I spent a minute getting my wits back while Dave and Huw packed away the kit.

We headed off continuing down into the depths of OFD 2. We descended a corkscrew obstacle to arrive into ‘Salubrious Streamway’ where we tried to find a way upstream, before giving up and heading off down the streamway.

Eventually after a few sporting obstacles, climbs and traverses we made it down a side passage off the streamway, into arguably OFD’s most famous formations, the ‘Trident’ and the ‘Judge’. After some more pictures we headed off up ‘Swamp Creek’ to see another impressive formation. From here, we turned around and headed back into ‘Salubrious’ and continued downstream heading for ‘The Maze’.

We stopped to look at the survey and decided to explore a bit. None of us had been in this part of the cave before. We found lots of formations, and some impressive fossils of coral. After spending some time getting lost in ‘The Maze’, we again back tracked and made our way to ‘President’s Leap’ via ‘The Crossroads’.

Why this obstacle is called ‘President’s Leap’ I can only imagine, because traversing over a certain drop to your death, one is leaping anything but presidentially. However, this obstacle is entirely worth the shaky knees. It leads straight into, in my opinion, one of the finest passages I have yet seen in my life, ‘Selenite Passage’. This densely decorated passage filled with selenites, is what makes the leap worth it. It truly is breathtaking passage, and no pictures would do the endless formations justice. You really have to get in there to see them.

At the end of the passage at ‘Shatter Pillar’, we stopped for lunch and a chat. We then decided to have another look at ‘Selenite Passage’, before we realised we had to pick the pace up if we were to cover more ground and see as much of the cave as we had planned.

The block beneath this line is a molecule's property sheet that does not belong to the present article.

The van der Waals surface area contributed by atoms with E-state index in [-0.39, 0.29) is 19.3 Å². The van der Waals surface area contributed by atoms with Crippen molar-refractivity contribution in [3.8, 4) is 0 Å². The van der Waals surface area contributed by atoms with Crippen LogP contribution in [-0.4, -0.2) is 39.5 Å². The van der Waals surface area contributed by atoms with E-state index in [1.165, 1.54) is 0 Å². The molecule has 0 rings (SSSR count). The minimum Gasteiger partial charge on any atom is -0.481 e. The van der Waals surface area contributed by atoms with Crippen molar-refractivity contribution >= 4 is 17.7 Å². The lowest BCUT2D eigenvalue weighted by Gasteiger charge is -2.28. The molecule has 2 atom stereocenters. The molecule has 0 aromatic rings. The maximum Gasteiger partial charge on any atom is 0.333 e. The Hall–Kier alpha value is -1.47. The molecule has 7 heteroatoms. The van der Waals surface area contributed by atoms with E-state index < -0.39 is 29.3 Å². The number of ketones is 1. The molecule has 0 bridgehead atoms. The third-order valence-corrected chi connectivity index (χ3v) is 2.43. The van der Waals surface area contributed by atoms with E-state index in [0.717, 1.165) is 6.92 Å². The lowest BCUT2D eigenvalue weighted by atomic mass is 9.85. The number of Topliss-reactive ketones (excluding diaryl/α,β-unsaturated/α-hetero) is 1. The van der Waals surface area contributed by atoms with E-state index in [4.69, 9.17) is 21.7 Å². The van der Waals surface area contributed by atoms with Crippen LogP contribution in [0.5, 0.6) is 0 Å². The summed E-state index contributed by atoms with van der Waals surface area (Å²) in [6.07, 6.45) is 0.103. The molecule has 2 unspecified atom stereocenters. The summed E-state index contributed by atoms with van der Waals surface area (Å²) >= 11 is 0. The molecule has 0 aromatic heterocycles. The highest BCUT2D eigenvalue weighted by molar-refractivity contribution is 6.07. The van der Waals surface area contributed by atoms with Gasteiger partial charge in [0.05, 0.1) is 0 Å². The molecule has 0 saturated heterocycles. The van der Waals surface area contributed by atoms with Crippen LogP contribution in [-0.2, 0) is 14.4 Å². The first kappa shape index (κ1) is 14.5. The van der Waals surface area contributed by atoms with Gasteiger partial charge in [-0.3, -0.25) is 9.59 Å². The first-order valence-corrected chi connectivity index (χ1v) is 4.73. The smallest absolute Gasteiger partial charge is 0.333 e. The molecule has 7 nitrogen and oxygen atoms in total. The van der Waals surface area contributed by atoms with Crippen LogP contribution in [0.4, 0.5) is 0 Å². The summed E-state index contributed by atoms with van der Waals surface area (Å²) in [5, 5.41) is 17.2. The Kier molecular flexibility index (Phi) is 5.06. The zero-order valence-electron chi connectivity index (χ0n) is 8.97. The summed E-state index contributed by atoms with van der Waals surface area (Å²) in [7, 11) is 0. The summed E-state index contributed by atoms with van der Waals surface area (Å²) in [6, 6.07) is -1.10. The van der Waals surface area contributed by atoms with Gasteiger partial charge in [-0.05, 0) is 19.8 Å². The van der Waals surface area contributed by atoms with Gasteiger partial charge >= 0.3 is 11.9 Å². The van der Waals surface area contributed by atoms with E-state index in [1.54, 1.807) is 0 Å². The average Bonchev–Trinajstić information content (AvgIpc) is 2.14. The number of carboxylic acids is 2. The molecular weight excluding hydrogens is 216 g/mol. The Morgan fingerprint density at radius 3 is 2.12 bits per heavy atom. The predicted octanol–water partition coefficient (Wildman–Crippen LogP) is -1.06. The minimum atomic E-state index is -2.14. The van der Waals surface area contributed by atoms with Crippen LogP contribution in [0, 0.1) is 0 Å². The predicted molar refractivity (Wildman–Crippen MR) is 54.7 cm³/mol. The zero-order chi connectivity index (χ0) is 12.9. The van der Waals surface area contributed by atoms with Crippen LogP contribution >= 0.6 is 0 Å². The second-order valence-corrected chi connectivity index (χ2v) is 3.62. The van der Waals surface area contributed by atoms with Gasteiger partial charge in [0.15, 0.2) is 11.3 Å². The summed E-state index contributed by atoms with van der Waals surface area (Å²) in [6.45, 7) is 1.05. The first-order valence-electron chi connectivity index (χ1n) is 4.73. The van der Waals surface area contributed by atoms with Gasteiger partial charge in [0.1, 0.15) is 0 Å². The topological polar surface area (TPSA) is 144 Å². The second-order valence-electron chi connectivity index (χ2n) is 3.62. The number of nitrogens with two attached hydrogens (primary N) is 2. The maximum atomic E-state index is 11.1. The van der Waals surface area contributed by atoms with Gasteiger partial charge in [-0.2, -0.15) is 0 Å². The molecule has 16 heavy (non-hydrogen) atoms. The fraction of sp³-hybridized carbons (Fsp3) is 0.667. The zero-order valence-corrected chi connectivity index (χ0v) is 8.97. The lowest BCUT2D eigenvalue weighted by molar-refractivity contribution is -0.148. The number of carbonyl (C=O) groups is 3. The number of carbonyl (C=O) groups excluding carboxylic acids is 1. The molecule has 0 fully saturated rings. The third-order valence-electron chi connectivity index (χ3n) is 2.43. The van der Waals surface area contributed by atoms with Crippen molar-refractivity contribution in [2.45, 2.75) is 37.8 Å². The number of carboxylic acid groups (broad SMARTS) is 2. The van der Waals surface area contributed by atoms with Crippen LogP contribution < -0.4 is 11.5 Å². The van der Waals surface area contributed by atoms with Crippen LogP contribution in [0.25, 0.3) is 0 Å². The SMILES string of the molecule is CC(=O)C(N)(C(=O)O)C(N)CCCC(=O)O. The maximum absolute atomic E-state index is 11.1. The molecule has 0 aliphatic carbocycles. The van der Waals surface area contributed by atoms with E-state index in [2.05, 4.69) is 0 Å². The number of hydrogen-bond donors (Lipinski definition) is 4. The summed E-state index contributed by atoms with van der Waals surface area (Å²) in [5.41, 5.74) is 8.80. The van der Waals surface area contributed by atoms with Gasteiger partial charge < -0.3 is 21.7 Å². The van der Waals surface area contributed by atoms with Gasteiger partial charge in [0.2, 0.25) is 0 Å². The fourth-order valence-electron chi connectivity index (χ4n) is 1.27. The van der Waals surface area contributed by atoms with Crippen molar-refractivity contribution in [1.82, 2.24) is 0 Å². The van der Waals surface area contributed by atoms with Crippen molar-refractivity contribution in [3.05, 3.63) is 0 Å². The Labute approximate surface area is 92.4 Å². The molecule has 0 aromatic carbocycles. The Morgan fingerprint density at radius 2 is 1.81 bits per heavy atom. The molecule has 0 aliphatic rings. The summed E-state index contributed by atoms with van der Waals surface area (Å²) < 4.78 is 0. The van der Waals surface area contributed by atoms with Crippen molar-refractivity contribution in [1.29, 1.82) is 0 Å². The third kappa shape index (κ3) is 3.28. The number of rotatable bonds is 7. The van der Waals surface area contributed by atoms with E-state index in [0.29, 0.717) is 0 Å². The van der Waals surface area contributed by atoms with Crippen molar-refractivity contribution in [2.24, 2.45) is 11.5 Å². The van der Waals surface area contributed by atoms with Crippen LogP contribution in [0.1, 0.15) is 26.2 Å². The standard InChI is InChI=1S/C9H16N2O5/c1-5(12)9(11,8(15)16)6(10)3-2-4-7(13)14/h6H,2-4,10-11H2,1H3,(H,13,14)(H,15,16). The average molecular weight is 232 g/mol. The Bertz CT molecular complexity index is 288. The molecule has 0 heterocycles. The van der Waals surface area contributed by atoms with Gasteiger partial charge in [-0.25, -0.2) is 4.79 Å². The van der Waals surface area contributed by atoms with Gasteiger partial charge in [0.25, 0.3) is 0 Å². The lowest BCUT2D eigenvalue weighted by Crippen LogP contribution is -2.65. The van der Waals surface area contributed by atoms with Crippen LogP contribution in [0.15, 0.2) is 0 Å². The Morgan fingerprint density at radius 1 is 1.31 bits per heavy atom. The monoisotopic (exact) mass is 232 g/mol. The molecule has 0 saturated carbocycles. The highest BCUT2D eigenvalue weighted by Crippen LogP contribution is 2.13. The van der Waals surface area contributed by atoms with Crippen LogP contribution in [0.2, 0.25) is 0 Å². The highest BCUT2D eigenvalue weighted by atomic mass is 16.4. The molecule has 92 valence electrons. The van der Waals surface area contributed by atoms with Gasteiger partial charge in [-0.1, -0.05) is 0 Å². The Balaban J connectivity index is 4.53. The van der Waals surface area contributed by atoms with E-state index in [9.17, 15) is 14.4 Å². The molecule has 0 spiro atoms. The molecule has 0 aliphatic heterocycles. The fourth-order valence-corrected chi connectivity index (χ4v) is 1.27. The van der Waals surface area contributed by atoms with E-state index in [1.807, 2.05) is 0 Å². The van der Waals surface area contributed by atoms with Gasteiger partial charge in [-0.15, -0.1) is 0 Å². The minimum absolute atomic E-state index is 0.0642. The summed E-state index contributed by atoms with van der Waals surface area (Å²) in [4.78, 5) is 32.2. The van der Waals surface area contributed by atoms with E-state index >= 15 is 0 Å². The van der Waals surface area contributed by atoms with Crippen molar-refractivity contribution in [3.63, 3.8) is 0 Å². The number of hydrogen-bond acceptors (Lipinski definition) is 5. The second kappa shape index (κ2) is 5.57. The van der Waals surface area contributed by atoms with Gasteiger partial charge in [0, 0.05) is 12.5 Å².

So at a quicker pace, we headed up into ‘Midnight Chamber’, where we bumped into another group of cavers. Then quickly on to see ‘Skyhook’. Then onwards down to the end of ‘Deja Rue’. We had a look at the junction to ‘Northern Lights’ but unfortunately time had caught up with us. So we decided to start making our way out. So we headed back the way we came, back to ‘Shatter Pillar’ where we then made our way to ‘Edward’s Shortcut’ to exit. However, Huw had one more amazing place to show us on the way. After ascending what felt like a never ending boulder collapse, we were back up at the upper levels of OFD 2, where we took a side passage off to a passage equally as breathtaking as ‘Selenite’.

We had entered ‘Frozen River’. This passage involved a bit of stooping and hands and knees crawling, and a slide down some calcite. The whole way the passage was lined with endless straws and helictites. We reached an amazing column at the end, with conservation tape barring the way on. We took some time to admire and take in everything there was to see. Everything seemed so fragile that even our booming voices felt like they may shatter the pretties.

Realising time was running out, we headed back on our journey out the cave. We arrived at ‘Edward’s Shortcut’ to face another crazy traverse, so wide we were almost horizontally spanning the lofty rift, and at the end, with a foot at either side of the traverse I was doing the splits for the first time in my life.
We reached the last major obstacle, a slippery 4m vertical climb that Huw shimmied up, putting my following attempt to shame. With huffing and puffing, anyone round the corner might have thought I was giving birth. But with Dave pushing from below, and Huw pulling from above, I eventually made it. Dave followed swiftly behind.
From there we were plain sailing. Back into ‘Gnome Passage’ and following our route in, we swiftly made it back to the gate, 6 hours after we entered. Dave opened the gate to a, not so typical as of late, warm and wet beautiful hillside.

Weary but elated, we made our way back down the tram road to Penwyllt, to get changed and dry off.
A thoroughly enjoyable trip. If my achy joints are anything to go by the following day, as I do this write up, a very physical trip too. Some call OFD a show cave. Yes the formations, scale and grandeur are worthy of a show cave, however, the physical undertaking we endured is not comparable to the concrete footpaths and handrails in nearby show caves. Show cave yes, but no gentle walk in the park. This cave is a show cave for cavers.

The longest I have been underground yet. Potentially one of the most memorable trips, I’m sure I will never forget. Thanks to Huw and Dave for letting me experience this one.